Being able to see things in a consolidated view within our Trello board allowed us to discuss and prioritize which components we would build into our design language. Anything which was not a core requirement was moved to a later phase.
The key thing we communicated to the UX team was that our design language would become a ‘living library’ that extends over time. Therefore, the initial phases of our design language would be an MVP where we would use feedback from the UX team to shape the library when moving forward.
Note: Trello is a great lightweight tool for managing and assigning tasks across small teams. However, if your organization has a JIRA account, I would recommend using this as your primary tool to manage this process. JIRA has a lot more functionality than Trello, allowing access to features such as development reports and components requested and added. You can also monitor time spent on jobs which may prove useful for reporting your progress up the management chain.
Building your Design Language
It was always our intention to build our design language into a UI kit that UX designers could utilize throughout the creative process. To achieve this, we transformed our design language into a “Responsive Axure Widget Library.”
When it comes to selecting the wireframing tool that is right for your business, there are a number factors to consider:
- Ease of use. How easy is it for beginners to grasp? Will any training be required? If so, what support and training resources are available?
- Accessibility/Scalability Does it allow multiple UX designers to work in collaboration on a single document? How does it handle large documents with multiple page revisions?
- Features. What built-in features does it have? Can you create responsive wireframes, sticky headers, and parallax scrolling?
- Fidelity. What does a typical output look like? For example, sketch-based page layouts or high-fidelity interactive prototypes?
We selected Axure as our wireframing tool due to its rich feature set, ability to handle large documents, collaboration capabilities and ability to support third-party widget libraries. Not to mention, all UX designers had experience using the tool.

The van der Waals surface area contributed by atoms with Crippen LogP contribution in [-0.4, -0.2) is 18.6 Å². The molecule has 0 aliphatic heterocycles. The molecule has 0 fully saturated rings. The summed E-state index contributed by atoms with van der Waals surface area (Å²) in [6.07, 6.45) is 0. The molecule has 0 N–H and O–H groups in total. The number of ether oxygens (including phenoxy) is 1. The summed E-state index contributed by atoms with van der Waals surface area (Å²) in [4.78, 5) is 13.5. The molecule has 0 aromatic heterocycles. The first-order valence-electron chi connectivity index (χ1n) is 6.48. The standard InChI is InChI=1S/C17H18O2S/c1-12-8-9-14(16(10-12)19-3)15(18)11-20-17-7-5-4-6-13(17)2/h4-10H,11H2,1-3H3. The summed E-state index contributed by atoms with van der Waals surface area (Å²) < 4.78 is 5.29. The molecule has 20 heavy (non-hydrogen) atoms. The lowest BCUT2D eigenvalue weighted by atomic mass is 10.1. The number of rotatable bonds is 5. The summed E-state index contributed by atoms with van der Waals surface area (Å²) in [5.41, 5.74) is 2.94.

However, Axure may not be the best choice for your business due to its steep learning curve and licensing arrangement. The key message is when selecting your wireframing tool you should consider your business needs.
Most wireframing tools now support the inclusion of custom libraries UXPin, Justinmind and Sketch to name but a few. Sadly Adobe XD does not support custom libraries yet, however this feature is expected to make an appearance in the near future, according to Adobe’s Blog.
Standardizing Documentation And Annotations
Benefits: Save time, improve consistency.
The final enhancement for our new process was to create some guidelines for documentation and annotations. In the past, various approaches had been taken to produce documentation depending on the size, scale, and timelines for the project. For example:
- In-Page (High-level functionality annotations). Each page of the wireframe should clearly describe the role of the component(s) within.
- Isolated (Low-level functional specification annotations). Describe each atomic component to the minute detail (what information CMS editors can edit or update, along with limitations, restrictions and responsive behaviours).
- Wiki (Functional specifications). Create wikis that document the entire project from a functional perspective. Include all page and component functionality along with rules around other items, such as web analytics, browser support, roles, permissions, and governance.
When discussing annotations as a team, we felt, despite “low-level functional specification annotations” within the wireframes being seen by project managers as a way to reduce documentation timelines, this often created more problems than it solved.
For a start, it meant the only member of the project team who could access and update the specification was the UX designer who had access to the wireframing tool. Secondly, the document didn’t allow for cross-team collaboration (such as input from other teams, i.e. QA, or Project Management).
After discussing as a team, we agreed when moving forward:
- We would only ever use in-page annotations within wireframes to communicate the role of the component.
- Atomic, component level specifications would always be delivered via the Functional Specification in a Wiki format.
- We would agree on a common structure for our functional specification wikis.
The structure we settled on for our Functional Specification Wiki’s was as follows:
1. Introduction This is where we introduce stakeholders to the project and explain what content can be found throughout the specification. Typical sub-pages within this section would contain the role of the project, scope of the project, sitemap, and changelong.
2. Page Templates
This is where we grouped all page templates together and identified static versus dynamic pages. For example, content pages versus search results pages or product pages. For each page template, we would describe the role of the page and page-specific functionality as well as a full-page screen grab and a link to the wireframes.